After a decade of shouting, “Follow the water!” in its exploration of Mars, NASA can finally say that one of its spacecraft has reached out, touched ice and scooped it up.
Now, scientists will be able to tackle the main question they hope to answer: Did the ice ever melt and turn Mars into a habitable place?
In a photograph released Thursday night of a trench that the Phoenix Mars lander has dug into the Martian soil, some white patches that were seen earlier in the week have shrunk, and eight small chunks have disappeared. Until now, scientists were not sure if the white material was ice or some kind of salt.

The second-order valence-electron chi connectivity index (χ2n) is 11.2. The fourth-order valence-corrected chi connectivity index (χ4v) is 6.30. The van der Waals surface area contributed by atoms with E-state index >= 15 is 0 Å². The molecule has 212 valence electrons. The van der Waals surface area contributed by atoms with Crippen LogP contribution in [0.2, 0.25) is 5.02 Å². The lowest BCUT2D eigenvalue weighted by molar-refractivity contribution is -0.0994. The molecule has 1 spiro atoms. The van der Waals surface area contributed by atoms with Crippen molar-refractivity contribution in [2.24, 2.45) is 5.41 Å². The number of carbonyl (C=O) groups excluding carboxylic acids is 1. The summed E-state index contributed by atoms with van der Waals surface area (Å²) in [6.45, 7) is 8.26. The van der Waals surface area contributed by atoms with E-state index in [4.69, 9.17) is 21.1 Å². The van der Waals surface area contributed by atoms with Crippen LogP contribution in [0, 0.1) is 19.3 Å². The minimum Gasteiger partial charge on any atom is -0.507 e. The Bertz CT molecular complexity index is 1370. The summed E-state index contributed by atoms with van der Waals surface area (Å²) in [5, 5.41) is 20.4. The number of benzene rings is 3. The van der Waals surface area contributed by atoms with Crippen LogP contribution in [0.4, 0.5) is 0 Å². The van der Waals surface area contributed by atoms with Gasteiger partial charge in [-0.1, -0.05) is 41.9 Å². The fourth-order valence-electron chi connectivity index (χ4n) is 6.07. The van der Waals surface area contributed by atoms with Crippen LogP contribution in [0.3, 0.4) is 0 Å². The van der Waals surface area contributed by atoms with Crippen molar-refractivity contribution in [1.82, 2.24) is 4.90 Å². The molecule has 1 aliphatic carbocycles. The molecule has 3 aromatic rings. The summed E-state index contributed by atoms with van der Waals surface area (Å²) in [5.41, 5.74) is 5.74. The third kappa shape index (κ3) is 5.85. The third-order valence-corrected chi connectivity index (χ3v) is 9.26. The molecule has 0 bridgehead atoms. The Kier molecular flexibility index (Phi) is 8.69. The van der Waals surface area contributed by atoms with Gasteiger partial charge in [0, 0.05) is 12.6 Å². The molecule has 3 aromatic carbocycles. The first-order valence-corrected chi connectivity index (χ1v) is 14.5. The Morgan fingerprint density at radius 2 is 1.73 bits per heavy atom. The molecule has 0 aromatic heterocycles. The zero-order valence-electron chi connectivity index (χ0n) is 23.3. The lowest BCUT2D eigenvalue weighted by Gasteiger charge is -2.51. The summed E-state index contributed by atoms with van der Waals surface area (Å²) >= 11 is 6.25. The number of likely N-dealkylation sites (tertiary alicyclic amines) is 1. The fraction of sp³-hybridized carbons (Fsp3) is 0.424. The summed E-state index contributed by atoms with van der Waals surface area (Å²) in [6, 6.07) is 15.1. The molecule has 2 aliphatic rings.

When exposed to air, water ice can change into water vapor, a process known as sublimation. Salt, on the other hand, is not capable of such a vanishing act.
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“It must be ice,” said Dr. Peter Smith of the University of Arizona, the mission's principal investigator. “The whole science team thinks this. I think we feel this is definite proof that these are little chunks of icy material.”
Water ice on the surface of Mars is not new. Scientists have known that the permanent cap at Mars' north pole is made of ice. In 2002, measurements by the Odyssey spacecraft found evidence for vastly larger quantities of ice not far beneath the surface.